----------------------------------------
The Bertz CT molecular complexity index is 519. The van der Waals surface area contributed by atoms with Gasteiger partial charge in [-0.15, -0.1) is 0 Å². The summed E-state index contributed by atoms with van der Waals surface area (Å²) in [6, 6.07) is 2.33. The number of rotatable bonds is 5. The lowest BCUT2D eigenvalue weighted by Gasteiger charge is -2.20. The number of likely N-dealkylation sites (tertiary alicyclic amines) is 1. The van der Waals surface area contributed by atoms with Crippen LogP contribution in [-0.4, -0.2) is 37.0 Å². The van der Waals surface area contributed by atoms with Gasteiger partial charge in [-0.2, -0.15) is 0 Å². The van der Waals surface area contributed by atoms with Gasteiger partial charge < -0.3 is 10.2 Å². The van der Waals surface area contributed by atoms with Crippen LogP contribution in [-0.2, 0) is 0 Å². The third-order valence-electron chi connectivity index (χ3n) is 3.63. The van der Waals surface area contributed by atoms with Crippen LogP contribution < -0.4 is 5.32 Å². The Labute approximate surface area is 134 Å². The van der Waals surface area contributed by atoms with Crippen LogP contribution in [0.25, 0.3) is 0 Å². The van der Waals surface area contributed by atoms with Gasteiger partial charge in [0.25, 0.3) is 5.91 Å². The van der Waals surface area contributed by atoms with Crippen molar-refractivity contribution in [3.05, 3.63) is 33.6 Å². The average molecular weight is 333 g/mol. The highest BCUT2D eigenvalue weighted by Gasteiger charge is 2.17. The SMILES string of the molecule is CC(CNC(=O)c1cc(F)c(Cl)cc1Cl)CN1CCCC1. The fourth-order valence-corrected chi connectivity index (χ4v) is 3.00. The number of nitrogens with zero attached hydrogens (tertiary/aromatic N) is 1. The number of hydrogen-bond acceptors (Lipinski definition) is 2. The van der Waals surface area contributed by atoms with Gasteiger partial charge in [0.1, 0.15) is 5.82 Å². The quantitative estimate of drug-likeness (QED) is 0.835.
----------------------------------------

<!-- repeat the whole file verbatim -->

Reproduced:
The Bertz CT molecular complexity index is 519. The van der Waals surface area contributed by atoms with Gasteiger partial charge in [-0.15, -0.1) is 0 Å². The summed E-state index contributed by atoms with van der Waals surface area (Å²) in [6, 6.07) is 2.33. The number of rotatable bonds is 5. The lowest BCUT2D eigenvalue weighted by Gasteiger charge is -2.20. The number of likely N-dealkylation sites (tertiary alicyclic amines) is 1. The van der Waals surface area contributed by atoms with Crippen LogP contribution in [-0.4, -0.2) is 37.0 Å². The van der Waals surface area contributed by atoms with Gasteiger partial charge in [-0.2, -0.15) is 0 Å². The van der Waals surface area contributed by atoms with Gasteiger partial charge < -0.3 is 10.2 Å². The van der Waals surface area contributed by atoms with Crippen LogP contribution in [-0.2, 0) is 0 Å². The third-order valence-electron chi connectivity index (χ3n) is 3.63. The van der Waals surface area contributed by atoms with Crippen LogP contribution < -0.4 is 5.32 Å². The Labute approximate surface area is 134 Å². The van der Waals surface area contributed by atoms with Crippen LogP contribution in [0.25, 0.3) is 0 Å². The van der Waals surface area contributed by atoms with Gasteiger partial charge in [0.25, 0.3) is 5.91 Å². The van der Waals surface area contributed by atoms with Crippen molar-refractivity contribution in [3.05, 3.63) is 33.6 Å². The average molecular weight is 333 g/mol. The highest BCUT2D eigenvalue weighted by Gasteiger charge is 2.17. The SMILES string of the molecule is CC(CNC(=O)c1cc(F)c(Cl)cc1Cl)CN1CCCC1. The fourth-order valence-corrected chi connectivity index (χ4v) is 3.00. The number of nitrogens with zero attached hydrogens (tertiary/aromatic N) is 1. The number of hydrogen-bond acceptors (Lipinski definition) is 2. The van der Waals surface area contributed by atoms with Gasteiger partial charge in [0.1, 0.15) is 5.82 Å². The quantitative estimate of drug-likeness (QED) is 0.835.